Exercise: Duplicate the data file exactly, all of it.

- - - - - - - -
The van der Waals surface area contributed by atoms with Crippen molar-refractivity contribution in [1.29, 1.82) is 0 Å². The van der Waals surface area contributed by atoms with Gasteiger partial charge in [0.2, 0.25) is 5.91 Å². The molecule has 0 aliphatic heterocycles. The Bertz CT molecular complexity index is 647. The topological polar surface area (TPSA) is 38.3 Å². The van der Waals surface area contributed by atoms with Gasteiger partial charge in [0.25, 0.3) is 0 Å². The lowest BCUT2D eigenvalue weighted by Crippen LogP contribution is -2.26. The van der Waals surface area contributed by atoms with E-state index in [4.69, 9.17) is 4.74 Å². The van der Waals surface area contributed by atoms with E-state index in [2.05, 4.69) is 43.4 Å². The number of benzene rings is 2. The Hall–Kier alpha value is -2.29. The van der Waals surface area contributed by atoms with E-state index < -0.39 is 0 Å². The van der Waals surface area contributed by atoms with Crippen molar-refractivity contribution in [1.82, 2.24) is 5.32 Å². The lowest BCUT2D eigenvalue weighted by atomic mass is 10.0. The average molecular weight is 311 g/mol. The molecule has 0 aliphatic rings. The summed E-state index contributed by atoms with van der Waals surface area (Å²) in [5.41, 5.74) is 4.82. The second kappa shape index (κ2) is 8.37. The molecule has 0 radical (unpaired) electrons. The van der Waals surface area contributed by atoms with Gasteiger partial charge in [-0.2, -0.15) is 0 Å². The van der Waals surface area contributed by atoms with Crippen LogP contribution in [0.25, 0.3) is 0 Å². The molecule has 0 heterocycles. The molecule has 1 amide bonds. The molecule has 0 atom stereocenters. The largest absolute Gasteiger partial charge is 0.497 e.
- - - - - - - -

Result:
The van der Waals surface area contributed by atoms with Crippen molar-refractivity contribution in [1.29, 1.82) is 0 Å². The van der Waals surface area contributed by atoms with Gasteiger partial charge in [0.2, 0.25) is 5.91 Å². The molecule has 0 aliphatic heterocycles. The Bertz CT molecular complexity index is 647. The topological polar surface area (TPSA) is 38.3 Å². The van der Waals surface area contributed by atoms with Gasteiger partial charge in [0.25, 0.3) is 0 Å². The lowest BCUT2D eigenvalue weighted by Crippen LogP contribution is -2.26. The van der Waals surface area contributed by atoms with E-state index in [4.69, 9.17) is 4.74 Å². The van der Waals surface area contributed by atoms with E-state index in [2.05, 4.69) is 43.4 Å². The number of benzene rings is 2. The Hall–Kier alpha value is -2.29. The van der Waals surface area contributed by atoms with E-state index < -0.39 is 0 Å². The van der Waals surface area contributed by atoms with Crippen molar-refractivity contribution in [1.82, 2.24) is 5.32 Å². The lowest BCUT2D eigenvalue weighted by atomic mass is 10.0. The average molecular weight is 311 g/mol. The molecule has 0 aliphatic rings. The summed E-state index contributed by atoms with van der Waals surface area (Å²) in [5.41, 5.74) is 4.82. The second kappa shape index (κ2) is 8.37. The molecule has 0 radical (unpaired) electrons. The van der Waals surface area contributed by atoms with Gasteiger partial charge in [-0.2, -0.15) is 0 Å². The van der Waals surface area contributed by atoms with Crippen LogP contribution in [0.25, 0.3) is 0 Å². The molecule has 0 heterocycles. The molecule has 1 amide bonds. The molecule has 0 atom stereocenters. The largest absolute Gasteiger partial charge is 0.497 e.